Gas vs. Electric Heat
by Gary Foreman
"I live in the Midwest
and am bracing for the high cost of heating my home this winter. My
question is about buying/using a space heater. Is there a way to
find out if running an electric space heater would be cheaper than
the gas I use to heat the home? Is there a formula for this? How
would I figure it out? I've taken all the other precautions such as
insulation, furnace tuneup, weather stripping, etc. I figure I can
keep the heat turned to about 67°F
- but a space heater might be good for the family room/kitchen, the
area we use the most. Thanks, Cheryl R."
Cheryl appears to be serious about reducing her heating bills. And,
she's right. According to the Federal Trade Commission, nearly half
of our utility bills goes to heating/air conditioning. So
controlling those expenses is worthwhile.
Cheryl can compare heat generated from gas or electric. To get a
fair comparison we'll determine the cost to generate 1 million BTU's
of heat with both fuels.
A furnace with a seasonal heating efficiency of 80% will use 12.5
therms to produce the million BTU's. MGE (Madison Gas Electric in
Madison WI) was charging consumers $1.50 per therm in October, 2005.
We'll use them as our example. At a cost of $1.50 per therm heating
with gas would cost $18.75 (12.5 therms X $1.50).
An electric heater would consume 293 kilowatt hours to produce the
million BTU's. At a cost of $0.11 per kWh (also from MGE) that's
So heating with electric is more expensive than natural gas. And
that's usually the case since a lot of electric is generated by
burning natural gas.
But, Cheryl's recognized that gas vs. electric is only half of the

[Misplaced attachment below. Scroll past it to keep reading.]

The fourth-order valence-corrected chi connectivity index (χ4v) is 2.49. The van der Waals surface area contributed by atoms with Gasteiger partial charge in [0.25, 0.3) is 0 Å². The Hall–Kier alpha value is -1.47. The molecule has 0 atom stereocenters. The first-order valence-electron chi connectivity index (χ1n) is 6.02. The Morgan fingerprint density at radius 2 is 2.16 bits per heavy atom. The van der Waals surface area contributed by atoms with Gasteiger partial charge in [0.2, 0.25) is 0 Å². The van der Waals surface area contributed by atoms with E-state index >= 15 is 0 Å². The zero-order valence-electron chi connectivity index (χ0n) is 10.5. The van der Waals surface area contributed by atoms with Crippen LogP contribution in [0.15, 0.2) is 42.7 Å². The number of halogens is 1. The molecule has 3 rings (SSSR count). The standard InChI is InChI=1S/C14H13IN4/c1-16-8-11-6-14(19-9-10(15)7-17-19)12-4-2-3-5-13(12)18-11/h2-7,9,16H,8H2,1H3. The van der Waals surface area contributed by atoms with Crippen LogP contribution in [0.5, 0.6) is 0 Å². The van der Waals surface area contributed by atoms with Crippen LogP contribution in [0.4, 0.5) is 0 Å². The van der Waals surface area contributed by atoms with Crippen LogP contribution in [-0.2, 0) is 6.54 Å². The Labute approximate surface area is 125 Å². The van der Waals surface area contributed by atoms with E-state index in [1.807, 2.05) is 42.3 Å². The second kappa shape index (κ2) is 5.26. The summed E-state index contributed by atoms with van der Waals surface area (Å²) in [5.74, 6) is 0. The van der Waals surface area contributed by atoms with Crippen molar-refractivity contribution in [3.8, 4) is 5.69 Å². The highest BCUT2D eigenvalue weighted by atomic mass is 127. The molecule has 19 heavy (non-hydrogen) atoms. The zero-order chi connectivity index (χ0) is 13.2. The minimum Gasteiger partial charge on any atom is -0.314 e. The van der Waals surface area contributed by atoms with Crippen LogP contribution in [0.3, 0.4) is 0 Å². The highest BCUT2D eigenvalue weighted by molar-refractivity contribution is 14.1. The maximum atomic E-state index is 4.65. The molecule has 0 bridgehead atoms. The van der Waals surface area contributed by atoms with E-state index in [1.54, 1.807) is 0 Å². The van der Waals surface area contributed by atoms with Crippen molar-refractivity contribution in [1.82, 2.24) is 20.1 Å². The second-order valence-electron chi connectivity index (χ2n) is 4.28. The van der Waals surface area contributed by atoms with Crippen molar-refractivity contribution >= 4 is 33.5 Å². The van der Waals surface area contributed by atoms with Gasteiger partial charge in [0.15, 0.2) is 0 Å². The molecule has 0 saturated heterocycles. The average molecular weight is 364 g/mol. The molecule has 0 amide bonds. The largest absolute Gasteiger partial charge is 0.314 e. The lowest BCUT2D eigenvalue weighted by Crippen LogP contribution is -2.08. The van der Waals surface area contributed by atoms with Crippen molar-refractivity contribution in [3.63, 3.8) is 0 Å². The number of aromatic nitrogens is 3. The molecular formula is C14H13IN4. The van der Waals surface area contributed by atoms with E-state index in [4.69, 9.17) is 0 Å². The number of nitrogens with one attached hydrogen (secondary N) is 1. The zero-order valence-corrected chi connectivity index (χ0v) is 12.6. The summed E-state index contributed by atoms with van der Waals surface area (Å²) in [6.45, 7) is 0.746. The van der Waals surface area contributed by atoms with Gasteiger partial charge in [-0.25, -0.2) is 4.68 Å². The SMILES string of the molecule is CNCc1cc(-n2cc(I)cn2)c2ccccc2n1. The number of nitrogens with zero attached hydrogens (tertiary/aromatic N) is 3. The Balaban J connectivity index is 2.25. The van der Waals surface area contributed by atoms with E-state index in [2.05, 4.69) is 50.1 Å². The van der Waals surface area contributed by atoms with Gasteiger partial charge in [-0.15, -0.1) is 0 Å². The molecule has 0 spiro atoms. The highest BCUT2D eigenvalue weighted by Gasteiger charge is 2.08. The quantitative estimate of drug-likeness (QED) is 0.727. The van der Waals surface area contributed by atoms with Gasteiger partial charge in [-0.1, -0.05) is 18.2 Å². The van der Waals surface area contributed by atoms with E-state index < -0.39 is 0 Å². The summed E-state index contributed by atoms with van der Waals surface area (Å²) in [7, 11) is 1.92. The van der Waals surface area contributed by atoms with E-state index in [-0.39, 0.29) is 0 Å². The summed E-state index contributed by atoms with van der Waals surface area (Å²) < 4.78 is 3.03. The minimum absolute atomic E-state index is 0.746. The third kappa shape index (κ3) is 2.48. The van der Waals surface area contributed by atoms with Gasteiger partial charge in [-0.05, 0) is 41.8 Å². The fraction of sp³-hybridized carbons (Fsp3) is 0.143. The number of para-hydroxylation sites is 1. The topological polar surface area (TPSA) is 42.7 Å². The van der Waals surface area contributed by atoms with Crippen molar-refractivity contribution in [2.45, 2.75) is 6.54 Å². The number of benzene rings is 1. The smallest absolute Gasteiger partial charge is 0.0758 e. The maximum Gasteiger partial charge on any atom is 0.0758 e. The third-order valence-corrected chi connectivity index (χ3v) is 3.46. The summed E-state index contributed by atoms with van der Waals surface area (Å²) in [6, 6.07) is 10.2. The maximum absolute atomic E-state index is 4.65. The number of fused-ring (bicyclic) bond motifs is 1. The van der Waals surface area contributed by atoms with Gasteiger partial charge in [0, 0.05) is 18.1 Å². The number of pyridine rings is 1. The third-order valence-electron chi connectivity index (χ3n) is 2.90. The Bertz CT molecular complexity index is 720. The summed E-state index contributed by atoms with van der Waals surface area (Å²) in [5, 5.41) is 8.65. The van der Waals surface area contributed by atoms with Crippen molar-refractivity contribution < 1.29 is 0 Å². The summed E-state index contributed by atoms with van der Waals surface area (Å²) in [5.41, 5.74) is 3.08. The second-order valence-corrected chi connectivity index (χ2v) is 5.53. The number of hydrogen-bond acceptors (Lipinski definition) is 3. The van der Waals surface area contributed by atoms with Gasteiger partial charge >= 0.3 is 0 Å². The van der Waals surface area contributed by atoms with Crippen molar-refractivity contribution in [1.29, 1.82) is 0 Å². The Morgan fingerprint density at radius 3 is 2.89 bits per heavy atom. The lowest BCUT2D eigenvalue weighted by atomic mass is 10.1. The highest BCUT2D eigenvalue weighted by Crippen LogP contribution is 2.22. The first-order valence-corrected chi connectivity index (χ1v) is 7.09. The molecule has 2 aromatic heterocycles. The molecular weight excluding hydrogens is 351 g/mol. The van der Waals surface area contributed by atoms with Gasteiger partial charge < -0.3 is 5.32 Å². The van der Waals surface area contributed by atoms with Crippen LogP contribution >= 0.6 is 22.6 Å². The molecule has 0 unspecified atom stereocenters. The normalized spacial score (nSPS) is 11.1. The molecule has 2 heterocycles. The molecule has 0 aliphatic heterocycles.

equation. Could heating a smaller area (kitchen/family room) with a
higher cost fuel (electric) be a good idea?
In our example electric generated heat is 70% more expensive than
gas generated heat ($32.58 / $18.75). As long as her kitchen/family
room area is less than 30% of the cubic footage of her house she'll
save money by using the space heater to heat it and turning down the
thermostat on the furnace.
Remember that this is just an example. We've made some assumptions.
For instance, furnaces are measured based on their AFUE rating
(Annual Fuel Utilization Efficiency). It's also known as "seasonal
heating efficiency." We chose a furnace rated at 80% efficiency.
Cheryl's could be more or less efficient. That would affect how many
therms of gas are consumed.
The selection of space heaters will make a difference, too. There
are a number of types available.
According to the Missouri Department of Natural Resources a
radiator-type heater could be best for Cheryl. It works well in a
room that gets constant use. And since the surface area isn't
extremely hot, there's less danger of someone (think children)
There's also a formula that Cheryl can use to figure the cost of
running a space heater. She'll need to know the size of the space
heater in watts. Divide that by 1,000 to get kilowatts. So a 1500
watt heater is 1.5 kilowatts.
Multiply the answer by the number of hours per day the heater is in
use to determine how many kilowatts are used per day. Suppose that
it's running from 8am until 10pm. She'd multiply 1.5 kilowatts by 12
hours and be using 18 kilowatts per day.
Her electric bill will show how much she pays per kilowatt. Let's
use our $0.11 rate. The 18 kilowatts per day multiplied by $0.11
costs Cheryl $1.98 per day to run the heater.
Make no mistake, the furnace is the most efficient way to heat the
entire house. But, according to the National Association of Home
Builders the average home is 2,200 square feet. That's a lot of
space to heat.
And, if you'll study your home, most homes do not have someone in
every room 24 hours a day. Each family has a pattern of use. One or
two rooms might be in use for much of the day. Other rooms rarely
are used except for sleep. Cheryl might find that she can lower the
thermostat on the furnace to 60 degrees and use space heaters to
raise the temperature in occupied areas.
Chances are that a lot of us don't want to go through all the
calculations. You really don't need to. If you only have one or two
rooms occupied, it will almost certainly be cheaper to keep your
thermostat lower and put a space heater in the occupied rooms. Just
remember to take the appropriate safety precautions when using space
Gary Foreman is a former financial planner who currently edits The
Dollar Stretcher website (https://www.stretcher.com/)
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